A Public Health Law Research Program “Methods Guide,” created by a leading public health law researcher from the PHLR Methods Core group, is designed to help public health professionals understand how to conduct research in law, and help legal professionals understand scientific methods. Methods Guides are organized by their applicability to the stages of a project, from the development of the research questions and design of the study, through the selection of measures and collection of data, to analysis and dissemination.
A Public Health Law Research Program “legal dataset” is a collection of systematically gathered data that reflect the features of a specific body of laws. Datasets are created by employing scientifically valid methods for measuring law. All laws in each dataset are coded to allow for quantitative analysis. The coding scheme is provided in a codebook. The process for collecting the data is provided in a research protocol. For additional information, please refer to our white paper on measuring law and our webinar on creating a public health law dataset. Legal datasets created under the auspices of our program will be made publicly available the Inter-university Consortium for Political and Social Research, and selected datasets will be posted here.
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The Public Health Law Research program is dedicated to building the evidence base for public health law. In pursuing this aim, we fund and conduct a diverse array of research activities ranging from formative efforts that identify important research questions to the generation of legal data sets to experiments employing various methodological designs.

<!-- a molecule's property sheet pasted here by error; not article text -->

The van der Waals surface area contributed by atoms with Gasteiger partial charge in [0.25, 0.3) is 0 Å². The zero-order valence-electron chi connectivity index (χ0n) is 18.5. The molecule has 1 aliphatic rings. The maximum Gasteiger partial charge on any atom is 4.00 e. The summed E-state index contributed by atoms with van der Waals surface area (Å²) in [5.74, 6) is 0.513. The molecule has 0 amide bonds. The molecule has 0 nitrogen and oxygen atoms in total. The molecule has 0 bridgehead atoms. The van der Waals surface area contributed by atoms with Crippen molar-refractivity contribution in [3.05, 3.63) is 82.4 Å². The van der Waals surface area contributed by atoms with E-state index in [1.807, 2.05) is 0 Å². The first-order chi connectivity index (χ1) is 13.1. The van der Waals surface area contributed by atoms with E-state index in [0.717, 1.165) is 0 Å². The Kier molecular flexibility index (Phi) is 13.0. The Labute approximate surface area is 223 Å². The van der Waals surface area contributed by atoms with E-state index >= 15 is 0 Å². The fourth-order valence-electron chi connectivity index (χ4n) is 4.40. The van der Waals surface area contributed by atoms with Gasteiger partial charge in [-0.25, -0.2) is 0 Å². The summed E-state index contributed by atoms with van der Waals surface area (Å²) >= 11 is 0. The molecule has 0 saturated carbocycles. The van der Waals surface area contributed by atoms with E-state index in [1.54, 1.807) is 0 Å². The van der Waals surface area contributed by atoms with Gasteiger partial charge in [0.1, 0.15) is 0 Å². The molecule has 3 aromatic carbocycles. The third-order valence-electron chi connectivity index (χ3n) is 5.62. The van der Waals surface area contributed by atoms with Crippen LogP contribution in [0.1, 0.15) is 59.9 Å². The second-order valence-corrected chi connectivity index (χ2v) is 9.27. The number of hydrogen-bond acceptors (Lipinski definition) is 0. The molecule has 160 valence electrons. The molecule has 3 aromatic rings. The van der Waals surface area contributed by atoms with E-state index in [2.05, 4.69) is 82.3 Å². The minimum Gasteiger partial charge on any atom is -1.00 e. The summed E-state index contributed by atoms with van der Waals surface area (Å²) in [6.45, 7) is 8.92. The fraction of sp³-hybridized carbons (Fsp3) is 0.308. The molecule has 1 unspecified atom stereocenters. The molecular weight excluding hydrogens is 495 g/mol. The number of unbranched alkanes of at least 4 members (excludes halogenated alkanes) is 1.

As a service to policy-makers and other consumers of NPO research, we have organized our resources according to this hierarchy of evidence, which depicts levels of the scientific authority.
In general, resources higher up the pyramid are less susceptible to bias and therefore provide more robust evidence about the effects of public health laws. Experimental designs, for example, utilize randomization and double-blinding to reduce selection and measurement biases making them more powerful tools for understanding causal relationships than quasi-experimental and observational designs. At the top of our pyramid are studies that use systematic processes such as meta-analysis to assess a question in light of a body of primary studies that have examined it. At the bottom of our pyramid are foundational resources like legal datasets and papers setting out research agendas. The bulk of our resources are primary studies in the middle two levels.
While this hierarchy reflects judgments about the authority of various designs, it does not suggest that research employing a design from a higher level is always more scientifically authoritative than research conducted in a design from a lower level.